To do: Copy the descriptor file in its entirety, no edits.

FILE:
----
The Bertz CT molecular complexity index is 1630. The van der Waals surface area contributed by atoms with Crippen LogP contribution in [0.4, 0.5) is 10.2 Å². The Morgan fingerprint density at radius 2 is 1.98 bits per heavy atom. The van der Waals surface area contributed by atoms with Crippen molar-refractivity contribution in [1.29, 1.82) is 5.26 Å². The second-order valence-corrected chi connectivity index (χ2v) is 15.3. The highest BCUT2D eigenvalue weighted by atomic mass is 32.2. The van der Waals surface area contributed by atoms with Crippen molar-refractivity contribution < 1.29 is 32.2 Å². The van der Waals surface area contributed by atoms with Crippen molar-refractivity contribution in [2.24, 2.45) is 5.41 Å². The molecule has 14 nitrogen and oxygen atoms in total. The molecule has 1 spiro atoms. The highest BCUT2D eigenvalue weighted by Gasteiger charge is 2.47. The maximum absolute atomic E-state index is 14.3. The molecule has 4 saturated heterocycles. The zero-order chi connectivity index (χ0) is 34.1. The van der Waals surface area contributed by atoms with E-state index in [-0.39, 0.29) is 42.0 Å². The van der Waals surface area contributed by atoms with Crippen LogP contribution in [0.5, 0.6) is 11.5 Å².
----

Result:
The Bertz CT molecular complexity index is 1630. The van der Waals surface area contributed by atoms with Crippen LogP contribution in [0.4, 0.5) is 10.2 Å². The Morgan fingerprint density at radius 2 is 1.98 bits per heavy atom. The van der Waals surface area contributed by atoms with Crippen molar-refractivity contribution in [1.29, 1.82) is 5.26 Å². The second-order valence-corrected chi connectivity index (χ2v) is 15.3. The highest BCUT2D eigenvalue weighted by atomic mass is 32.2. The van der Waals surface area contributed by atoms with Crippen molar-refractivity contribution < 1.29 is 32.2 Å². The van der Waals surface area contributed by atoms with Crippen molar-refractivity contribution in [2.24, 2.45) is 5.41 Å². The molecule has 14 nitrogen and oxygen atoms in total. The molecule has 1 spiro atoms. The highest BCUT2D eigenvalue weighted by Gasteiger charge is 2.47. The maximum absolute atomic E-state index is 14.3. The molecule has 4 saturated heterocycles. The zero-order chi connectivity index (χ0) is 34.1. The van der Waals surface area contributed by atoms with E-state index in [-0.39, 0.29) is 42.0 Å². The van der Waals surface area contributed by atoms with Crippen LogP contribution in [0.5, 0.6) is 11.5 Å².